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In order to understand how a superconductor works, it may be helpful to examine how a regular conductor works first. Certain materials such as water and metal allow electrons to flow through them fairly easily, like water through a garden hose. Other materials, such as wood and plastic do not allow electrons to flow through, so they are considered non-conducting. Trying to run electricity through them would be like trying to run water through a brick.
Even among the materials considered conductive, there can be vast differences in how much electricity can actually pass through. In electrical terms, this is called resistance. Almost all normal conductors of electricity have some resistance because they have atoms of their own, which block or absorb the electrons as they pass through the wire, water or other material. A little resistance may be useful to keep the electrical flow under control, but it can also be inefficient and wasteful.
A superconductor takes the idea of resistance and turns it on its head. A superconductor is generally composed of synthetic materials or metals such as lead or niobiumtitanium which already have a low atomic count. When these materials are frozen to nearly absolute zero, what atoms they do have grind to a near-halt. Without all of this atomic activity, electricity can flow through the material with practically no resistance. In practical terms, a computer processor or electric train track equipped with a superconductor would use very little electricity to perform its functions.
The most obvious problem with a superconductor is the temperature. There are few practical ways to supercool large supplies of superconductive material to the required transition point. Once a superconductor begins to warm up, the original atomic energy is restored and the material creates resistance again. The trick for creating a practical superconductor lies in finding a material which becomes superconductive at room temperature. So far, researchers have not discovered any metal or composite material which loses all of its electrical resistance at high temperatures.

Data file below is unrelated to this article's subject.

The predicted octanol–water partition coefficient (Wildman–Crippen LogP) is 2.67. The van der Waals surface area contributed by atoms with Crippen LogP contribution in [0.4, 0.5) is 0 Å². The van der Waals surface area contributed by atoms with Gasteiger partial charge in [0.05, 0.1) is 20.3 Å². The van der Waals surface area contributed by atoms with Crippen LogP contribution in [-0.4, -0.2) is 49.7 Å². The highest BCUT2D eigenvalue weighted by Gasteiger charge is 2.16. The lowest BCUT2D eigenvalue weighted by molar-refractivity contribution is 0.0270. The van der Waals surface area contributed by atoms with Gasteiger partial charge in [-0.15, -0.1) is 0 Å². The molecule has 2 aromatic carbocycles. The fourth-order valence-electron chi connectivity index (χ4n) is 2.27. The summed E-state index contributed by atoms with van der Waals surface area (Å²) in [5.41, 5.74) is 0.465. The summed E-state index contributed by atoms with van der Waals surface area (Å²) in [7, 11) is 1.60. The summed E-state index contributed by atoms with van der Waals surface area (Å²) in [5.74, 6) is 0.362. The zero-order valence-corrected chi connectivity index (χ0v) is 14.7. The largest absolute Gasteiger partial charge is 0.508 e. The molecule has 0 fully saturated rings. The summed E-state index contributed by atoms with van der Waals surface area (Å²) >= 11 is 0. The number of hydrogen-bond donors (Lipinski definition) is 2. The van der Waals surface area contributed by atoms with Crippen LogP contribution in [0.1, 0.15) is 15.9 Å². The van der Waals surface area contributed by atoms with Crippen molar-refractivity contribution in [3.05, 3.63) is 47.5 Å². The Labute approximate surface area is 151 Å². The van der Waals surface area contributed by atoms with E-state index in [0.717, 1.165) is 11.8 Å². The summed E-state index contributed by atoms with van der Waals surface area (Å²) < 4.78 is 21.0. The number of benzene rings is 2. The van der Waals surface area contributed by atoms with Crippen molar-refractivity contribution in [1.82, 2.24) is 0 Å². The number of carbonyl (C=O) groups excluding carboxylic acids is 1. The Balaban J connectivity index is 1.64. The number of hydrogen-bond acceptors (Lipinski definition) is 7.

To illustrate this problem, imagine a standard copper wire as a river of water. A group of electrons are in a boat trying to arrive at their destination upstream. The power of the water flowing downstream creates resistance, which makes the boat have to work even harder to get through the entire river. By the time the boat reaches its destination, many of the electron passengers are too weak to continue. This is what happens with a regular conductor -- the natural resistance causes a loss of power.
Now imagine if the river were completely frozen, and the electrons were in a sled. Since there would be no water flowing downstream, there would be no resistance. The sled would simply pass over the ice and deposit almost all of the electron passengers safely upstream. The electrons didn't change, but the river was altered by temperature to put up no resistance. Finding a way to freeze the river at a normal temperature is the ultimate goal of superconductor research.